Band of Horses frontman, from homeless to tour
FILE - This April 27, 2011 file photo shows members of the Band of Horses, from left, Ben Bridwell, Creighton Barrett, Tyler Ramsey, Bill Reynolds and Ryan Monroe, arrives at the 28th Annual ASCAP Pop Music Awards in Los Angeles. (AP Photo/Matt Sayles, file)
NASHVILLE, Tenn. (AP) — A few weeks before taking off on Band of Horses' current tour, frontman Ben Bridwell decided to make a pilgrimage of sorts to his old haunt Seattle to meet with old friends, stop by familiar landmarks and dodge umbrellas as he "walked in the ghost of my own footsteps."
The 34-year-old singer-guitarist thought the trip might spur a songwriting rush. Instead, he came away with a lot of unexpected emotions as he revisited memories of homelessness and the early days of his band.
"You know, it's funny," Bridwell said by phone. "I get here and I'm staying at this fancy hotel and it's two blocks away from this parking lot, now a vacant parking lot, that they used to have Ryder trucks on — a rental place. And I used to actually sleep on those trucks. I'd get thrown out of the truck at 6 a.m. in my sleeping bag. It's just funny. It's two blocks away and I'm now on the balcony of this big hotel. I'm a bit reflective."
And there's plenty to reflect on since his band formed nine years ago. Band of Horses has played before audiences of tens of thousands and released four albums — the last two of which, including last fall's "Mirage Rock," debuted in the top 15 of the Billboard 200. Now based in the Charleston, S.C., area, Bridwell's married and a father of two.
Bridwell talked with The Associated Press last month about adjusting the rock 'n' roll lifestyle to family, being an overprotective dad and his band's latest tour, which began this week and included a stop Friday at the Coachella Valley Music & Arts Festival:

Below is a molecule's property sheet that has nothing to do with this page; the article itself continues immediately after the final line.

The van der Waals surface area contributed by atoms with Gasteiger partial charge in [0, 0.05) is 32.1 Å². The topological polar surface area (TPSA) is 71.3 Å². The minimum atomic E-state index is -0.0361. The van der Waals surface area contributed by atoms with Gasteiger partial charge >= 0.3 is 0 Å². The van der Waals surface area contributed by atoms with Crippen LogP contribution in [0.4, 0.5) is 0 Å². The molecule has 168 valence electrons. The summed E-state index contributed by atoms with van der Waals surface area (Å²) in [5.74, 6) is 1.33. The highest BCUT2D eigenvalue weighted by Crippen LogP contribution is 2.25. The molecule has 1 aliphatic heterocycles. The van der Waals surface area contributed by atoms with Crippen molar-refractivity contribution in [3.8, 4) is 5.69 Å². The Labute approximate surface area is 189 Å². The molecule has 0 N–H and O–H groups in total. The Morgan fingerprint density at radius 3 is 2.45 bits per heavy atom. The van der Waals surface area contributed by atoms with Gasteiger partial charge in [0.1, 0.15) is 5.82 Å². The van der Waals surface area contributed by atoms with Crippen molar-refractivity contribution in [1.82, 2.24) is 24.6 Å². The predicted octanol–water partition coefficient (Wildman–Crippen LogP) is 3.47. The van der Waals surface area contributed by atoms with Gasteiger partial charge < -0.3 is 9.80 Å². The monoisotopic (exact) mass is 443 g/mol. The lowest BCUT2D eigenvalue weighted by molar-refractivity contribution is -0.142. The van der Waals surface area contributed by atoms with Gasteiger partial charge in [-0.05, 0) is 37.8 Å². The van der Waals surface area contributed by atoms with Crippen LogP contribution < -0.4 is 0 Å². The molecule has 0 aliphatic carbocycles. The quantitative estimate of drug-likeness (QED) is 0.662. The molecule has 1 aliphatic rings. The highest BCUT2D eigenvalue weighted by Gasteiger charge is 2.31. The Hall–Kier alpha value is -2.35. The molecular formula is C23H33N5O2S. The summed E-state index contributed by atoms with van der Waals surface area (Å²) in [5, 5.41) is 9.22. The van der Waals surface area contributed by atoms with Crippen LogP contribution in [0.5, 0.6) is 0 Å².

AP: Did you bring your family with you to Seattle?
Bridwell: I'm here by myself. I was home for like a month and a half and tour's about to start again, but I really needed a little break to come out and look at the trees AND the forest, as it were. It's a dangerous thing, though, right? They always say you can't go back home or whatever. It's a dangerous thing, but it's at least interesting. As long as you don't put too much stock in it.
AP: You have kids now. How do you handle family while living the rock 'n' roll lifestyle?
Bridwell: It's an interesting balancing act that I think at first was really tough to try to balance. Not only the touring aspect and missing them and feeling guilty about not being there when there's a crisis or something, but even just like being home and the day-to-day want to create at all times. I want to work on music all day like a video game junky would with Black Ops or something, you know? ... It's good to be forced to step outside of your own mind and your own needs.
AP: Have your daughters shown any interest in music?
Bridwell: Yeah, man, I'm almost like afraid as a parent to show them what you're really into, like you're forcing it on them or something. I'm afraid my kids will grow up to be cheerleaders in spite of their parents being cool. So I kind of kept it to myself. But obviously I'm always playing music. As soon as they wake up, I play them something that will help them have a nice day or something. So I'm literally shoving little songs here and there without being overly dramatic about it. As far as playing in front of them, I'm just really mellow about that. And I think by doing that, it's really perked the interest of my oldest to be like, 'I want to do what daddy does. I want to be a singer.'